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Home Industry News Childhood infections ‘linked with greater risk of early heart attack’

Childhood infections ‘linked with greater risk of early heart attack’

19th October 2015

A new study has indicated that infections in childhood may be associated with an increased risk of early heart attacks.

The research revolved around a population-based case control study of 153 Indonesian patients who experienced an acute coronary syndrome (ACS) before the age of 56 years, compared with 153 age and sex-matched controls.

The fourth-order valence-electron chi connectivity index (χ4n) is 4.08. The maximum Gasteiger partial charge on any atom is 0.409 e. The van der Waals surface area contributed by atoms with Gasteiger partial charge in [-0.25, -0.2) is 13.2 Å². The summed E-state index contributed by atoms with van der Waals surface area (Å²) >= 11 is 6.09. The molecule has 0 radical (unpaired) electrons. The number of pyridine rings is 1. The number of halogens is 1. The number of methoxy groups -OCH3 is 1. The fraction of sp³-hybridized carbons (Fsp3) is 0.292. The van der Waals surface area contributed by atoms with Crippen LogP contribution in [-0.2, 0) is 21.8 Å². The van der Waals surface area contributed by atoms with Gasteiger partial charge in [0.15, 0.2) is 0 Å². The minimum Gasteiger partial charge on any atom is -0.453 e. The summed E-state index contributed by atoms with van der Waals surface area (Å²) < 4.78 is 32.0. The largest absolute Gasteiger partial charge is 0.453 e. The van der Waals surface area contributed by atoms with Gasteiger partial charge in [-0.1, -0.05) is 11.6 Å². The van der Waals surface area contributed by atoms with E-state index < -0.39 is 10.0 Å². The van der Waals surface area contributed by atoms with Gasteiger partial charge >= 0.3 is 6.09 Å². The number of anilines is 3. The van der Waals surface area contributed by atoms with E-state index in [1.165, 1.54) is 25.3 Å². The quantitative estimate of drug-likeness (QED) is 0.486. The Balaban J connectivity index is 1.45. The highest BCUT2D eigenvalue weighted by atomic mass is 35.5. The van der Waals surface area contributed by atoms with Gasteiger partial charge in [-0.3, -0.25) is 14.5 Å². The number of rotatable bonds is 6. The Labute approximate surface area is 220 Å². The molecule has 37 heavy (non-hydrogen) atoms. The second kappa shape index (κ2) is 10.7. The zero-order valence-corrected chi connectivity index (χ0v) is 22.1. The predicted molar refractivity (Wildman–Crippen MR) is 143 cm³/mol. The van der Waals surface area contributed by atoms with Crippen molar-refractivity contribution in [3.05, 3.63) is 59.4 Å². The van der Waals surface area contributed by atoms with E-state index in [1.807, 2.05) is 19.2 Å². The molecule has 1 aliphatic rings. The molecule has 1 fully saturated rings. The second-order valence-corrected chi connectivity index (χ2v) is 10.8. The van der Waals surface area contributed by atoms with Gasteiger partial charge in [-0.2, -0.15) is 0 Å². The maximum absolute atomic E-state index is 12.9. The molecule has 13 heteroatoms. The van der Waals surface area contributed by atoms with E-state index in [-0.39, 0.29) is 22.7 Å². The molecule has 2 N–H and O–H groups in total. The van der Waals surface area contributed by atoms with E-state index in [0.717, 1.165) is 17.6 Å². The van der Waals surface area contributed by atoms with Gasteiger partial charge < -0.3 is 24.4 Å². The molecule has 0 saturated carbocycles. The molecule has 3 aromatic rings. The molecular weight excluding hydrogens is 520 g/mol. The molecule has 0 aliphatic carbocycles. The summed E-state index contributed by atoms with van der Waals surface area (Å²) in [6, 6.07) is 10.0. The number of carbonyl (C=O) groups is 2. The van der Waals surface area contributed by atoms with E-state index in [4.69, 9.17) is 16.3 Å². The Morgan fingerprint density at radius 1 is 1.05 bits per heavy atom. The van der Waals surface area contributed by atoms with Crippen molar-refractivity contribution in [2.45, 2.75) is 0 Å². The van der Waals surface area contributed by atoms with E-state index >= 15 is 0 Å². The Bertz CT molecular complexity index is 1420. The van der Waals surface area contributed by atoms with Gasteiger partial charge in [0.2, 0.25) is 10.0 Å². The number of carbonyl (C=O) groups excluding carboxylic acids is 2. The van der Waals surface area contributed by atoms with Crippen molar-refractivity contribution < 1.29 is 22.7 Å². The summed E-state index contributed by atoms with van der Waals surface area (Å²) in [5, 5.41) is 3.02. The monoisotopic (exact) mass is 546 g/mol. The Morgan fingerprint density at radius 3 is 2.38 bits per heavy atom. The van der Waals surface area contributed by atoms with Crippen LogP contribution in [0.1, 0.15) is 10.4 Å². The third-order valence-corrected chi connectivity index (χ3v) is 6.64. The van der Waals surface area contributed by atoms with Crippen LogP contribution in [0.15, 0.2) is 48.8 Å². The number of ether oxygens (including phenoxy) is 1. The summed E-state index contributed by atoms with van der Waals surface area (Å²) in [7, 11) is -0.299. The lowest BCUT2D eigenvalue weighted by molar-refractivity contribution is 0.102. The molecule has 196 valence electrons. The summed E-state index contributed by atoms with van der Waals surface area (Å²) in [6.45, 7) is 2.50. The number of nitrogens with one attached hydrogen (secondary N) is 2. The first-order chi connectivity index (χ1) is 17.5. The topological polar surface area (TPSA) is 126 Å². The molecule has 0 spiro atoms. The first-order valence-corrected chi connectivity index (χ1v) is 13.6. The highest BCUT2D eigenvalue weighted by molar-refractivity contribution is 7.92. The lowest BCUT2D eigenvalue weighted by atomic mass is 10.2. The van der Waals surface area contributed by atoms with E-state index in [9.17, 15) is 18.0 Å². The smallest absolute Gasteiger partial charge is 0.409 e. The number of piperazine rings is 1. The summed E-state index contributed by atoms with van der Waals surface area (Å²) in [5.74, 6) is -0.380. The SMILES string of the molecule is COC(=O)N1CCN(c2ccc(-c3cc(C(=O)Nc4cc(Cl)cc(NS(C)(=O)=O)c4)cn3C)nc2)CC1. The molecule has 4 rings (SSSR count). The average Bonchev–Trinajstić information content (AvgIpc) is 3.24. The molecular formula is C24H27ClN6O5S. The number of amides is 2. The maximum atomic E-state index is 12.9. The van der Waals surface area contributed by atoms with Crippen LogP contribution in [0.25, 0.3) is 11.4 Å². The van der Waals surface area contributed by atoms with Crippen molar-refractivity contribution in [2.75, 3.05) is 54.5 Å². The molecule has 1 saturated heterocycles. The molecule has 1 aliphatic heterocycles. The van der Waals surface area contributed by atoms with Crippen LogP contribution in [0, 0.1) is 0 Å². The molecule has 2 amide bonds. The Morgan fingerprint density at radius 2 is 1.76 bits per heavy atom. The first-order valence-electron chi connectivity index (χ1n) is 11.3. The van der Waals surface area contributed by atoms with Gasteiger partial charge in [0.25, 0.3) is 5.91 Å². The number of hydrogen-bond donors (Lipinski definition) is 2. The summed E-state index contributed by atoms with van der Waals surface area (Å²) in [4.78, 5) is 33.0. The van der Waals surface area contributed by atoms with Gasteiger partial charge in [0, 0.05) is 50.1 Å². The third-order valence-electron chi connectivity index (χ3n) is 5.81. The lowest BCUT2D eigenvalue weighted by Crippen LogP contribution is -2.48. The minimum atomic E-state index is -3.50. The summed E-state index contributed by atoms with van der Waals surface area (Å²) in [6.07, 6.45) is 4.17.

It was found that childhood infections were associated with an increased risk of early heart attacks, with infections experienced in childhood and adolescence linked with a three-fold higher occurrence of premature ACS later in life.

Unhealthy lifestyles in adulthood also appeared to compound the risk of early heart attack.

Dr Andriany Qanitha, a PhD candidate at the Academic Medical Centre in Amsterdam, said: "One explanation is that infection initiates chronic inflammation and atherosclerosis in the arteries. It could be that infection modifies cardiovascular risk factors and leads to ACS."

Cardiovascular disease is the number one killer worldwide, with the condition becoming increasingly prevalent in south-east Asia in particular.ADNFCR-8000103-ID-801803477-ADNFCR

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